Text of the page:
Of the 20 biggest daily upswings in the S&P 500 since 1980, 10 have occurred in the last five years. Similarly, of the 20 biggest downswings, 13 have taken place in the last five years.
Rarely have the markets been so wild. In fact, the last four years have been the most volatile in the history of markets. Price fluctuations of 4 per cent or more in intra-day sessions have occurred six times they did on average in the previous forty years.
Indeed a recent survey from CREATE-Research shows that markets are now in a prolonged era of heightened volatility until substantial progress is evident on the debt front in the US and Europe.
No wonder, pension funds worldwide have shown growing interest in alternative investments as a part of holistic solution to achieve uncorrelated absolute returns: positive investment outcomes irrespective of market conditions.
The 2008-09 bear market savagely exposed the scale of the funding crisis and damaged the reputations of many pension funds. Their focus on bonds and equities landed them with big deficits in their funding ratios. In response, they are scaling back on retirement benefits and raising the retirement age.
These measures are necessary but not sufficient. They also need decent returns on their investment portfolios. Even the most cautious public sector pension plans in the US and Europe are now making allocations to alternatives in general and hedge funds in particular. But their allocations come with some questions marks.
Two in three pension funds believe that high returns on hedge funds depend upon: fresh inflow of new talent, rapid innovation, as strategies go out of fashion and ability to commercialise the new strategies. There are doubts on each of these factors in the wake of the 2008 crash. Hence, those investing in hedge funds prefer to have high liquidity that permits them to move in and out, as and when market conditions change.
Nor are pension funds convinced that hedge funds managers can scale their business without sacrificing performance; or that regulation can prevent periodic blow ups. Although their allocations to alternatives have been rising, alternatives face a stiff competition from other – more manageable – sources of good returns. Six in every ten pension funds who are staying out of alternatives feel that they can meet their liabilities – requiring an average return of around 7 per cent on all their assets – without resorting to alternative investments.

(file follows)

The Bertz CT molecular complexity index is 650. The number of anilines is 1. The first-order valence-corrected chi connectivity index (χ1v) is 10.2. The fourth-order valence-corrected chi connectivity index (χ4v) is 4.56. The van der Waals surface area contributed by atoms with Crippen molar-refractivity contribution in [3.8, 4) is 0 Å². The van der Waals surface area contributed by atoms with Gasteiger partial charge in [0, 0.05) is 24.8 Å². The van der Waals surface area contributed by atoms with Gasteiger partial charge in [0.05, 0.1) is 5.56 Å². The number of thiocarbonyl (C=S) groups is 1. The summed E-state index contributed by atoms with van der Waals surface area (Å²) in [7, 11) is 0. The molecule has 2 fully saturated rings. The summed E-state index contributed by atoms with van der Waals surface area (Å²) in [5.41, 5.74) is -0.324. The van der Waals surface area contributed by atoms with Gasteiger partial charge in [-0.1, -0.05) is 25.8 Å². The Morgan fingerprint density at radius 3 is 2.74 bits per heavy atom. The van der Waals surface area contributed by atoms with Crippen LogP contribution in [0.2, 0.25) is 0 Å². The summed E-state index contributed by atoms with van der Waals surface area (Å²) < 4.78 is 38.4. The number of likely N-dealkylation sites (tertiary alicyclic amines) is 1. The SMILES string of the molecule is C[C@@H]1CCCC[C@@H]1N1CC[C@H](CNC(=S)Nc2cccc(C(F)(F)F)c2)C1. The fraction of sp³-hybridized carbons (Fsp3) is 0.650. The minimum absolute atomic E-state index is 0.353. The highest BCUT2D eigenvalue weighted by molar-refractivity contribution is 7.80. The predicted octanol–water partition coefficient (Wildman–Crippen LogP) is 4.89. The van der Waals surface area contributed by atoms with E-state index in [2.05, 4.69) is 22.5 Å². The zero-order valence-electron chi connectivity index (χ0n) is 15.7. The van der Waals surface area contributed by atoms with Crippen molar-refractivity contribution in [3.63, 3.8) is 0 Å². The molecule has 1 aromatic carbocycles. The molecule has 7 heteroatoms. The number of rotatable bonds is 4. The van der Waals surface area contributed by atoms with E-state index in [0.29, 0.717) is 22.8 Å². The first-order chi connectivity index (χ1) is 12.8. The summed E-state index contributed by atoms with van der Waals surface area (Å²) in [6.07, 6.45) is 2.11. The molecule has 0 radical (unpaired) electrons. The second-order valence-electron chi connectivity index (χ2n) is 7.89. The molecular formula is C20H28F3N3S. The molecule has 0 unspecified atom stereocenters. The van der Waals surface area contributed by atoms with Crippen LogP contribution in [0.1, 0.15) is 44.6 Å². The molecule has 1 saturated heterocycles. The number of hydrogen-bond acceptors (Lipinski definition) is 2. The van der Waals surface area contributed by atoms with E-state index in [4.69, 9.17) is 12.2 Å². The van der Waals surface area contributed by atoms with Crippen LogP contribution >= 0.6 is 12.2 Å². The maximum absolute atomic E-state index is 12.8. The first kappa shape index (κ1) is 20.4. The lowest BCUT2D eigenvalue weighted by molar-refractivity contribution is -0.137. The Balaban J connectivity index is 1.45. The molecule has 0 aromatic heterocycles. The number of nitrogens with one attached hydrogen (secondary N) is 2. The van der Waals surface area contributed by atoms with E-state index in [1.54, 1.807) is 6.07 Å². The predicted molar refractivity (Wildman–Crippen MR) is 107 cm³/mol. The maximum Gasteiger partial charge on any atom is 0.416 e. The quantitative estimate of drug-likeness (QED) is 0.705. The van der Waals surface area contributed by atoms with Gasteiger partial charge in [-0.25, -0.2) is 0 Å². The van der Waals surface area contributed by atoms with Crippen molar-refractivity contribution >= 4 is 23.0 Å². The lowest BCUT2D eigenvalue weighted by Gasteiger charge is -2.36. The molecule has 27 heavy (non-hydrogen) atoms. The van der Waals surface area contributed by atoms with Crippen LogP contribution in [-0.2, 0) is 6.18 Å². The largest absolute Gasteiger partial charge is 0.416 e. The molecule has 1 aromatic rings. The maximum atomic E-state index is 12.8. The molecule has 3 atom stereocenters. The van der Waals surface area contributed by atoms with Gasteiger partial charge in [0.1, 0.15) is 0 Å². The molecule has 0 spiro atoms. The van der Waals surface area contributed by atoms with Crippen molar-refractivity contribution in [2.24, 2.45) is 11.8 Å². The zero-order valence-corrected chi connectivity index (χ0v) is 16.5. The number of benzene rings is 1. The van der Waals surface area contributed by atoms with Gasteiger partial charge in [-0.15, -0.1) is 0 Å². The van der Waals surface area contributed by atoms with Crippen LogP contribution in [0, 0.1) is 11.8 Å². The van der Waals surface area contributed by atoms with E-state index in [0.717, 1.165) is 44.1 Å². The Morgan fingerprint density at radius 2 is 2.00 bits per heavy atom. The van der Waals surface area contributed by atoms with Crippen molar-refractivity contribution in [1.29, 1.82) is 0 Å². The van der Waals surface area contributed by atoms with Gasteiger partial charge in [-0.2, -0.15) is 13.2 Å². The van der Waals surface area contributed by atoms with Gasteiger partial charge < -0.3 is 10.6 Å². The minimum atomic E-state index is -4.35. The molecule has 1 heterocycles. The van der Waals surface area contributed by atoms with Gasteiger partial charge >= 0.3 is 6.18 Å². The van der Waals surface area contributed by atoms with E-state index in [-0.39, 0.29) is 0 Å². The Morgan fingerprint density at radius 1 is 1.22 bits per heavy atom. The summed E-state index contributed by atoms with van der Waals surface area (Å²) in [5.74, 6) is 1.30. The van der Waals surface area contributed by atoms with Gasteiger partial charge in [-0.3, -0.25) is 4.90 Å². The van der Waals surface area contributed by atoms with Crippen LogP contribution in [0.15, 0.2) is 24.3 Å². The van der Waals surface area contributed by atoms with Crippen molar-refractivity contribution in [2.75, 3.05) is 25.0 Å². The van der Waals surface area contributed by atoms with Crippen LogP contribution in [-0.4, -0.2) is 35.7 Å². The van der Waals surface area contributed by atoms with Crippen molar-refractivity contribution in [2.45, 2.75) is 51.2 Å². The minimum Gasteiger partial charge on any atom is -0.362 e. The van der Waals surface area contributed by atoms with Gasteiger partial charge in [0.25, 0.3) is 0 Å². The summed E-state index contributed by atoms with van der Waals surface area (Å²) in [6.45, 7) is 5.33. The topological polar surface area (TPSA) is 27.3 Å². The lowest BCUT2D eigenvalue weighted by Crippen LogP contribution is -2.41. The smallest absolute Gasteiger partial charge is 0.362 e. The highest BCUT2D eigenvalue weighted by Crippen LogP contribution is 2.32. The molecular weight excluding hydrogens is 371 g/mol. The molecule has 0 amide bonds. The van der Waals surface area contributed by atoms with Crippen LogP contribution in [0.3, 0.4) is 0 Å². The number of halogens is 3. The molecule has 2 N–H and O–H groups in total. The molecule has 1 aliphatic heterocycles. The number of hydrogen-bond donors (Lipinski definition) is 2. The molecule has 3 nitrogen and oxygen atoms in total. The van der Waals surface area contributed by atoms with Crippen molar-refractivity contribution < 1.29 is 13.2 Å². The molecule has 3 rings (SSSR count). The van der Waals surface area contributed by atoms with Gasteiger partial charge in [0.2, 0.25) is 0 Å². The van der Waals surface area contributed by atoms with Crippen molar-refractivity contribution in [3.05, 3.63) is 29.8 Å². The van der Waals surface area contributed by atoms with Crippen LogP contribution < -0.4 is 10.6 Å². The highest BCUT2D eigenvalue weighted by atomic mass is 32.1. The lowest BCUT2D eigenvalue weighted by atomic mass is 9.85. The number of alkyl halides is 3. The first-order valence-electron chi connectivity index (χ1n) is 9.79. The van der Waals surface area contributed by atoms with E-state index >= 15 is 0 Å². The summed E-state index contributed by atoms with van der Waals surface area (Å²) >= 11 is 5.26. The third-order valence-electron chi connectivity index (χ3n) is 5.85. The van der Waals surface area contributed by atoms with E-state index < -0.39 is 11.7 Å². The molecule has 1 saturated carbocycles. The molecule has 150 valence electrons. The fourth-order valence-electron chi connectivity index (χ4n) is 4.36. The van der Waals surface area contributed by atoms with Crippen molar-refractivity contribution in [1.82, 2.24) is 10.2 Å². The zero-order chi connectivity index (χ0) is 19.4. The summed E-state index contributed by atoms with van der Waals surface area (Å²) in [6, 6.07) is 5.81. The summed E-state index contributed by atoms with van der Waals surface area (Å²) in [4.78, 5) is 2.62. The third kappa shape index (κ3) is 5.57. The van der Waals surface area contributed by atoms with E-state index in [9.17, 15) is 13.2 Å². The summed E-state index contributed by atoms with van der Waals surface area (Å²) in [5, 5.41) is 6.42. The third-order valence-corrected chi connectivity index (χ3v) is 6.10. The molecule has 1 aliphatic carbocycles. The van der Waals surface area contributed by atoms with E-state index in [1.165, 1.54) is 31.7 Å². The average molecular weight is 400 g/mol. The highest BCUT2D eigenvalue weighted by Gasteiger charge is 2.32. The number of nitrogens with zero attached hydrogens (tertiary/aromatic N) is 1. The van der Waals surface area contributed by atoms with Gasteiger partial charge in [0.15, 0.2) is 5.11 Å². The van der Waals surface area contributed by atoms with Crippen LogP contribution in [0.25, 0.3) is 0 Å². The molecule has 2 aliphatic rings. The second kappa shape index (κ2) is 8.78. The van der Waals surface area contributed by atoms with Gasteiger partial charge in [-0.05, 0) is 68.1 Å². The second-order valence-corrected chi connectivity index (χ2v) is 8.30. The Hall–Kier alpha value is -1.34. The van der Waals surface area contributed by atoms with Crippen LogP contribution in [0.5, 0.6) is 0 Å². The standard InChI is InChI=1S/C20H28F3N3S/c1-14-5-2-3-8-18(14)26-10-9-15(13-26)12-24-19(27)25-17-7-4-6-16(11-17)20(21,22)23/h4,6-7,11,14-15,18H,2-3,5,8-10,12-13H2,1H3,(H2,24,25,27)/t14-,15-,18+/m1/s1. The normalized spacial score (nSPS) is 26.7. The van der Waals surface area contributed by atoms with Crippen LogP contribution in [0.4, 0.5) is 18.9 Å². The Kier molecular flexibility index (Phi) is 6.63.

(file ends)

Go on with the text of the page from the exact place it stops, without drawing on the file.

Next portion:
For example, equity market increases of over 35 per cent in the last ten months indicate the challenges that alternative investments in general and hedge funds in particular face in an environment where investors display zero tolerance towards mediocrity.
Resolving the paradoxes and raising the bar
There is nothing new about these challenges. Hedge funds have weathered them during the period 2004-07. The most pressing challenge stems from the uniqueness of hedge funds. Like physics, hedge funds have no impossible frontiers.
But they have to grapple with three paradoxes. You need to have a critical mass of assets to attract new money, but without money, you can’t build the required mass. A sustainable hedge funds business needs scale, but size can be the enemy of high return. You need a rigorous investment process to attract institutional investors, but process can stifle creativity.
Doubtless, institutionalisation will professionalise the hedge fund industry beyond recognition by 2015. For example, pension funds want independent valuations based on transparent pricing models. They also want to receive valuation reports directly from the administrators, not via hedge funds managers. They want a fee structure that delivers value-for-money. Finally, they want all the regulatory and risk controls in place.
Things that made the hedge funds industry great – talent, individualism, enterprise – are the very things that will change. The challenge is to deliver uncorrelated returns in a changing landscape.
Cayman Alternative Investment Summit
It is this challenge that the Cayman Alternatives Investment Summit will address on 1-2 November. Its basic premise is that the industry is at an inflection point: A point where the future ceases to be different from the past. It’s a point at which the best way to predict the future is to invent it via a set of purpose actions that can create a more vibrant alternatives industry.
The speaker line up includes industry leaders like Peter Clarke, CEO, MAN Group, Harvey Pitt, former SEC Chairman, Matt Botein, Head of Alternatives at BlackRock, and some 40 other thought leaders. Each of them will address a unique challenge and suggest the way forward.
The emphasis will be on who needs to do what in order that the Alternatives Industry develops a new narrative on what it stands for and what it can deliver after a perfect storm. In their keynote addresses, President George W Bush and Sir Richard Branson are expected to set the tone and share their insights into actions that will create businesses of enduring value in the years to come.
The Summit will especially focus on three questions that will assist the industry in setting a clear agenda for this decade: how to create new opportunity sets for investors in the alternatives space, how to drive the alternatives into the mainstream space so that they become a big component in investors’ asset allocation and how to create an alignment of interest so as to create a win-win for investors and their managers alike.
We expect over 500 participants from numerous geographies who will also help to shape the industry narrative as it embarks on its next wave of growth.
Both authors are on the program committee of the Cayman Islands Alternative Investment Summit.